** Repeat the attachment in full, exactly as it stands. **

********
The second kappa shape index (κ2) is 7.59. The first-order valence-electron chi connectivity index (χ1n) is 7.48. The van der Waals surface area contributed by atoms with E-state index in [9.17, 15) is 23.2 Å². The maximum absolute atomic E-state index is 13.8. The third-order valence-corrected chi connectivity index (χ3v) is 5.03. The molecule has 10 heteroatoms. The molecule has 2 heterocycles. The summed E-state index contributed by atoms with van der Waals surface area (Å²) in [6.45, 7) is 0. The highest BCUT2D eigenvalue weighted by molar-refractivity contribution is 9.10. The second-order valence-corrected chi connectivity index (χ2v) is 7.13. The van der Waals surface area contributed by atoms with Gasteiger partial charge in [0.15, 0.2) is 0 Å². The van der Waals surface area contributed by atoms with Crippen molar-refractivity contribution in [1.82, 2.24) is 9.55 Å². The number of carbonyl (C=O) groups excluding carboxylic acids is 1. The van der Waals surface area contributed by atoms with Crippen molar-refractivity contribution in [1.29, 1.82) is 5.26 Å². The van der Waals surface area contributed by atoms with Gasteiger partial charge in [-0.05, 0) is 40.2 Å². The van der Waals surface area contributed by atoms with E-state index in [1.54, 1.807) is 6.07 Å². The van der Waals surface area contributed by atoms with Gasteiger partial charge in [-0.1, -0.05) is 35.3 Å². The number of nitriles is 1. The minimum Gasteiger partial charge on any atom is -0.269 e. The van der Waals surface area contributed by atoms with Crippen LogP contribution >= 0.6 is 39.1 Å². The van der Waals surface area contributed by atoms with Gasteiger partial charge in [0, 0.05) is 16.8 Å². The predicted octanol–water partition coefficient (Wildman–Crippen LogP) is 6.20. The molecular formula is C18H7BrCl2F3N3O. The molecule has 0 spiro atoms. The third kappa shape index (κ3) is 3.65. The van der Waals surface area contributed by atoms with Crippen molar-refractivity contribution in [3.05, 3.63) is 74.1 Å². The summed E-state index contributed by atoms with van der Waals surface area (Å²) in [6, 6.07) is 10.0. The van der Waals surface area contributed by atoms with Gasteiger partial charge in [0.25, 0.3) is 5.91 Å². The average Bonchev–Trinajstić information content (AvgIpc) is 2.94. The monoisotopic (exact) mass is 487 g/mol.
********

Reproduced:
The second kappa shape index (κ2) is 7.59. The first-order valence-electron chi connectivity index (χ1n) is 7.48. The van der Waals surface area contributed by atoms with E-state index in [9.17, 15) is 23.2 Å². The maximum absolute atomic E-state index is 13.8. The third-order valence-corrected chi connectivity index (χ3v) is 5.03. The molecule has 10 heteroatoms. The molecule has 2 heterocycles. The summed E-state index contributed by atoms with van der Waals surface area (Å²) in [6.45, 7) is 0. The highest BCUT2D eigenvalue weighted by molar-refractivity contribution is 9.10. The second-order valence-corrected chi connectivity index (χ2v) is 7.13. The van der Waals surface area contributed by atoms with Gasteiger partial charge in [0.15, 0.2) is 0 Å². The van der Waals surface area contributed by atoms with Crippen molar-refractivity contribution in [1.82, 2.24) is 9.55 Å². The number of carbonyl (C=O) groups excluding carboxylic acids is 1. The van der Waals surface area contributed by atoms with Crippen molar-refractivity contribution in [1.29, 1.82) is 5.26 Å². The van der Waals surface area contributed by atoms with Gasteiger partial charge in [-0.05, 0) is 40.2 Å². The van der Waals surface area contributed by atoms with E-state index in [1.54, 1.807) is 6.07 Å². The van der Waals surface area contributed by atoms with Gasteiger partial charge in [-0.1, -0.05) is 35.3 Å². The number of nitriles is 1. The minimum Gasteiger partial charge on any atom is -0.269 e. The van der Waals surface area contributed by atoms with Crippen LogP contribution >= 0.6 is 39.1 Å². The van der Waals surface area contributed by atoms with Gasteiger partial charge in [0, 0.05) is 16.8 Å². The predicted octanol–water partition coefficient (Wildman–Crippen LogP) is 6.20. The molecular formula is C18H7BrCl2F3N3O. The molecule has 0 spiro atoms. The third kappa shape index (κ3) is 3.65. The van der Waals surface area contributed by atoms with Crippen molar-refractivity contribution in [3.05, 3.63) is 74.1 Å². The summed E-state index contributed by atoms with van der Waals surface area (Å²) in [6, 6.07) is 10.0. The van der Waals surface area contributed by atoms with Gasteiger partial charge in [0.25, 0.3) is 5.91 Å². The average Bonchev–Trinajstić information content (AvgIpc) is 2.94. The monoisotopic (exact) mass is 487 g/mol.